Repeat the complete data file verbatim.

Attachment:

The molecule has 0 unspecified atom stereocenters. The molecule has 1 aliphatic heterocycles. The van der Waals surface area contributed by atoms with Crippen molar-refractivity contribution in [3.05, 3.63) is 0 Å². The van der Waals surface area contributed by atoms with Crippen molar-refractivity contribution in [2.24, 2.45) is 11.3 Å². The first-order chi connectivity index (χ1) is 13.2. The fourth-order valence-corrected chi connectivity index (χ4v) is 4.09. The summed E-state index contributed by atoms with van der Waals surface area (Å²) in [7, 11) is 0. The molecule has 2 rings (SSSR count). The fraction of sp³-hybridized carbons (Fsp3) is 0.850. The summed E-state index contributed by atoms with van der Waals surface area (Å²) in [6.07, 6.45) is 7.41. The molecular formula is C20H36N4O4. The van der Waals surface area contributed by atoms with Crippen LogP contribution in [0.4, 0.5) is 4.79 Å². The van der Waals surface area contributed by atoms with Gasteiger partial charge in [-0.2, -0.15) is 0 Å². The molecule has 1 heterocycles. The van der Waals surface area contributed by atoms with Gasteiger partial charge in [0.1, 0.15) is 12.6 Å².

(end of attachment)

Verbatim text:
The molecule has 0 unspecified atom stereocenters. The molecule has 1 aliphatic heterocycles. The van der Waals surface area contributed by atoms with Crippen molar-refractivity contribution in [3.05, 3.63) is 0 Å². The van der Waals surface area contributed by atoms with Crippen molar-refractivity contribution in [2.24, 2.45) is 11.3 Å². The first-order chi connectivity index (χ1) is 13.2. The fourth-order valence-corrected chi connectivity index (χ4v) is 4.09. The summed E-state index contributed by atoms with van der Waals surface area (Å²) in [7, 11) is 0. The molecule has 2 rings (SSSR count). The fraction of sp³-hybridized carbons (Fsp3) is 0.850. The summed E-state index contributed by atoms with van der Waals surface area (Å²) in [6.07, 6.45) is 7.41. The molecular formula is C20H36N4O4. The van der Waals surface area contributed by atoms with Crippen LogP contribution in [0.4, 0.5) is 4.79 Å². The van der Waals surface area contributed by atoms with Gasteiger partial charge in [-0.2, -0.15) is 0 Å². The molecule has 1 heterocycles. The van der Waals surface area contributed by atoms with Gasteiger partial charge in [0.1, 0.15) is 12.6 Å².